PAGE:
Which research projects have been the most rewarding/interesting for you?

A colleague and I conducted the first-ever study on exercise-induced orgasm (EIO) and, when it received a great deal of media attention worldwide, it meant that many women and men who experience EIO saw their experiences described somewhere for the first time. We heard from dozens of women and men who read about our study and wrote to us to share their experiences. Many of them said they’d never before told anyone about their experiences and some had felt “strange” or “alone” until they read about our study, so that was affirming to see how our work impacted others.

Debby Herbenick vulva puppet Bloomington Sex Salon

Hanging out with the vulva puppet at the Bloomington Sex Salon. Photo by Randy Hubach.

What is one of the most memorable moments working as a researcher?

I’ve had a chance to meet some incredible people. I work with colleagues who inspire and challenge me, in very good ways. I’ve also had a lot of fun sharing our research with the general public, through the media. For example, I got to take my vulva puppet on Tyra Banks television show and teach her viewers all about female genitals. How awesome is that? More recently, I had a chance to meet authors EL James (Fifty Shades of Grey) and Suzy Spencer (Secret Sex Lives) and Katie Couric, while filming Katie’s new daytime talk show. I love meeting people who had different careers and experiences than I do, but who are all passionate about connecting with other people.

What triumphs and challenges have you faced as a female research scientist (especially in a field as culturally fraught as sexual health), and what advice would you give to other women pursuing work related to sexuality education or research?

Most of my experiences have been very positive and rewarding. However, there have certainly been a few instances when older men, in particular, acted a bit creepy toward me about my work. But they’re rare. I’ve found a very supportive group of colleagues here at IU and at conferences. As for advice for other women, I’ll paraphrase from something Eve Ensler (of The Vagina Monologues) said, years ago, at a workshop I attended. She was talking about the so-called Queen Bee phenomenon that happens in some groups of women where a woman may be perceived as “taking over” and getting jealous if another woman is perceived as smart, funny, talented, or successful, and so on.  She advised against that mentality and said something like, “There’s enough light for everyone”. It’s something I’ve shared with friends and colleagues because I believe in it. I truly believe there is enough attention, praise, and success available to us all and the more we can help each other, and include each other, the better it is more everyone. Certainly in a small field like sex research and education, we need as many bright and brave thinkers as we can attract – whatever their gender, age, or background.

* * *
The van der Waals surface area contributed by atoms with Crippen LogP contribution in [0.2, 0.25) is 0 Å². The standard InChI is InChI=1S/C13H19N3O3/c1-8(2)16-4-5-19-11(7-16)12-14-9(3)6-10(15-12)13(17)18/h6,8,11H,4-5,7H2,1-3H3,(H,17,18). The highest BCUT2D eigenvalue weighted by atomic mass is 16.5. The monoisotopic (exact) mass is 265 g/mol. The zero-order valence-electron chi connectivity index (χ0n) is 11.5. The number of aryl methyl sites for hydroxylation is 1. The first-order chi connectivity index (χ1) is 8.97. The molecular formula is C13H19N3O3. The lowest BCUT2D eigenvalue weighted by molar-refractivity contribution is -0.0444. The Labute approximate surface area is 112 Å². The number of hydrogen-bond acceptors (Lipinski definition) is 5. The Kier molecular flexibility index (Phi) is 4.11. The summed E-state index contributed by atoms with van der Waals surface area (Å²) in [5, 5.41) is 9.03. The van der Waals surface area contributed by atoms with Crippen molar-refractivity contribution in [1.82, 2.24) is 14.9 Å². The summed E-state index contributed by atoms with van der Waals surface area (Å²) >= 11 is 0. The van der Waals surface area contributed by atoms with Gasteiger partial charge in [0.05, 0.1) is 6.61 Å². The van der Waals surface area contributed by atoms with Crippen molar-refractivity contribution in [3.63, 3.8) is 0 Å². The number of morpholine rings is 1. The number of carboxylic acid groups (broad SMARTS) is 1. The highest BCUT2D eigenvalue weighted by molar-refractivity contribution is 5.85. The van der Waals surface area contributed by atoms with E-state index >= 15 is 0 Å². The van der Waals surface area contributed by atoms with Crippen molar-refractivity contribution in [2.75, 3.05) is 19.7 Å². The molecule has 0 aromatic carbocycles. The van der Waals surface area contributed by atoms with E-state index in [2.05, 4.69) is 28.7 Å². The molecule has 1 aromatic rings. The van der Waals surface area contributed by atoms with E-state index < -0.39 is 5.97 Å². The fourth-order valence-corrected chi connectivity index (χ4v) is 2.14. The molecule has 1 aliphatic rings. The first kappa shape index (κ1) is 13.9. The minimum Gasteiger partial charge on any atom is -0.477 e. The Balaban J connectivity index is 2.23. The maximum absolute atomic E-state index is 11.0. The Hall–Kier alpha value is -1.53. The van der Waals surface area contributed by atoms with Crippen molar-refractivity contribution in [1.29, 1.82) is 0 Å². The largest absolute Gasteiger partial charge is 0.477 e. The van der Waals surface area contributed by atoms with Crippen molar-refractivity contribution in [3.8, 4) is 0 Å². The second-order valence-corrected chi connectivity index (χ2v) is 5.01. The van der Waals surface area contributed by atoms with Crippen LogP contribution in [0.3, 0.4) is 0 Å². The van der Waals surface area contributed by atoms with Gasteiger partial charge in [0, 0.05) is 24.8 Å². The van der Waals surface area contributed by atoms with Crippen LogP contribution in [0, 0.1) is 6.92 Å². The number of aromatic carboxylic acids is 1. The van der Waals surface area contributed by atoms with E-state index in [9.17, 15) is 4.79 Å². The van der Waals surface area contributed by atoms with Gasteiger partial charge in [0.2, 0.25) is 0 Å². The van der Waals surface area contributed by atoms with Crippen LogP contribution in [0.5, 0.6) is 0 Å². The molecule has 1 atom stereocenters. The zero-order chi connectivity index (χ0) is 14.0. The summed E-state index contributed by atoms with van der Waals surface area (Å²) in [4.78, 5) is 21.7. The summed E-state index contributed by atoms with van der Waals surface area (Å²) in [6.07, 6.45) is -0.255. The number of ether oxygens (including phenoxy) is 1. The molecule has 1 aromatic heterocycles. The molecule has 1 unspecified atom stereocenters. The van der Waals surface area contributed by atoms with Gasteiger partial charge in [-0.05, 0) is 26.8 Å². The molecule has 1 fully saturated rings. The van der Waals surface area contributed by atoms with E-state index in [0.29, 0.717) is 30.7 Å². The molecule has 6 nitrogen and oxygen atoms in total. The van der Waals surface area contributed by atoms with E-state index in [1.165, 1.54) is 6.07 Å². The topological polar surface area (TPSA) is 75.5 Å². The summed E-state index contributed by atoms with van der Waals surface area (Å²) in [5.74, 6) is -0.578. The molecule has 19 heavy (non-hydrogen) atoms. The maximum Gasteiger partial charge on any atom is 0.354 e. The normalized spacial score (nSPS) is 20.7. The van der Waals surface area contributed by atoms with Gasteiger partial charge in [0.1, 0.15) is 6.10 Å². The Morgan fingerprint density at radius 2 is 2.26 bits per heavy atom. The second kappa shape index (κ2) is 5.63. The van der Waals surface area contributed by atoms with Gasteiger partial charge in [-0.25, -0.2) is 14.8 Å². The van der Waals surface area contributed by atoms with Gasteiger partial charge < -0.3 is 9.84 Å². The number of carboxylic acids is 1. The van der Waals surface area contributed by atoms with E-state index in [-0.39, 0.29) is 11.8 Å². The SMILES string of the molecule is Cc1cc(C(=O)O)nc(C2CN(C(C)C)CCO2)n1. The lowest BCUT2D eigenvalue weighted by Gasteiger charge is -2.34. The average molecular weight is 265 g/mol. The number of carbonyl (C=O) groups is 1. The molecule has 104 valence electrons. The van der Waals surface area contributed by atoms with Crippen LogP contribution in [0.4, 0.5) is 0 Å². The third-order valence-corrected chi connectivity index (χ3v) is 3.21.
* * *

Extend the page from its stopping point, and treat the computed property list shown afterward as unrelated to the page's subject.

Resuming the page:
Bloomington Sex Salon poster designed by Erin Tobey

Bloomington Sex Salon poster designed by Erin Tobey

What future projects and long term goals do you have in store?

I have a few creative projects coming up soon that I’m particularly excited about. I’ve written a few books (Because It Feels Good, Read My Lips: A Complete Guide to the Vagina and Vulva, Sex Made Easy, Great in Bed) and will probably write a few more. Right now I’m having a lot of fun with Make Sex Normal and the Bloomington Sex Salon, a monthly series I started in Bloomington, Indiana (where I live) to foster conversations about sex research in community spaces. My  long term goal is simply to live a meaningful life with lots of love in it.

Follow Dr. Debby Herbenick on Twitter, like the Bloomington Sex Salon on Facebook, and submit your photos to the Make Sex Normal Tumblr!

Read more Work It! interviews here. 


  1. Great article…. Love her work 😦

  2. I couldn’t put the book down! You have a flair for fioticn please write more if the muse comes to you. I do have one question the Maguffin you used concerning the secret ingredient to Pixie Dust did you ever have a specific ingredient in mind when you were writing?


  1. […] incredibly sad, however, is that this shaming permeates our sex lives, to: your vagina is gross. (Debby once had me print out all the Someecards that contained the word “vagina.” Most of them […]

  2. […] sad, however, is that this shaming permeates our sexual bodies as well. Your vagina is gross. (Debby once had me print out all the Someecards that contained the word “vagina.” Most of them made me […]

  3. […] sad, however, is that this shaming permeates our sexual bodies as well. Your vagina is gross. (Debby once had me print out all the Someecards that contained the word “vagina.” Most of them made me […]